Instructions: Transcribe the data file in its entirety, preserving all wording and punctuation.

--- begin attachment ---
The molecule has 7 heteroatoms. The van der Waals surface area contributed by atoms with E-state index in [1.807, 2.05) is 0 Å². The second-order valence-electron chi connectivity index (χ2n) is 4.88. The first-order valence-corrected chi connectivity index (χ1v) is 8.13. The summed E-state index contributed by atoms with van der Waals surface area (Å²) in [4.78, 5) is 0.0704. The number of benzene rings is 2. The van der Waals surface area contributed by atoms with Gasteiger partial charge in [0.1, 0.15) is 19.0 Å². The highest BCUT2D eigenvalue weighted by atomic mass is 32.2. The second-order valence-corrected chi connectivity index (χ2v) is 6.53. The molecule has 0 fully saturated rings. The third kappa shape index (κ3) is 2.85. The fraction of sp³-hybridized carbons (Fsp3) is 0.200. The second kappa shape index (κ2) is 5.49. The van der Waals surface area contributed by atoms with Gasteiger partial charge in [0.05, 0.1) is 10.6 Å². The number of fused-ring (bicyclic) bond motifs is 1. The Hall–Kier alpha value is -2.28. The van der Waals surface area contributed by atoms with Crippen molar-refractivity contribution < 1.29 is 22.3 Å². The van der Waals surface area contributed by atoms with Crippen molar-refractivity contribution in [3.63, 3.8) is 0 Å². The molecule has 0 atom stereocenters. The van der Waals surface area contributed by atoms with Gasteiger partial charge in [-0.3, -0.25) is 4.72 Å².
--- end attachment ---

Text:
The molecule has 7 heteroatoms. The van der Waals surface area contributed by atoms with E-state index in [1.807, 2.05) is 0 Å². The second-order valence-electron chi connectivity index (χ2n) is 4.88. The first-order valence-corrected chi connectivity index (χ1v) is 8.13. The summed E-state index contributed by atoms with van der Waals surface area (Å²) in [4.78, 5) is 0.0704. The number of benzene rings is 2. The van der Waals surface area contributed by atoms with Gasteiger partial charge in [0.1, 0.15) is 19.0 Å². The highest BCUT2D eigenvalue weighted by atomic mass is 32.2. The second-order valence-corrected chi connectivity index (χ2v) is 6.53. The molecule has 0 fully saturated rings. The third kappa shape index (κ3) is 2.85. The fraction of sp³-hybridized carbons (Fsp3) is 0.200. The second kappa shape index (κ2) is 5.49. The van der Waals surface area contributed by atoms with Gasteiger partial charge in [0.05, 0.1) is 10.6 Å². The number of fused-ring (bicyclic) bond motifs is 1. The Hall–Kier alpha value is -2.28. The van der Waals surface area contributed by atoms with Crippen molar-refractivity contribution < 1.29 is 22.3 Å². The van der Waals surface area contributed by atoms with Crippen molar-refractivity contribution in [3.63, 3.8) is 0 Å². The molecule has 0 atom stereocenters. The van der Waals surface area contributed by atoms with Gasteiger partial charge in [-0.3, -0.25) is 4.72 Å².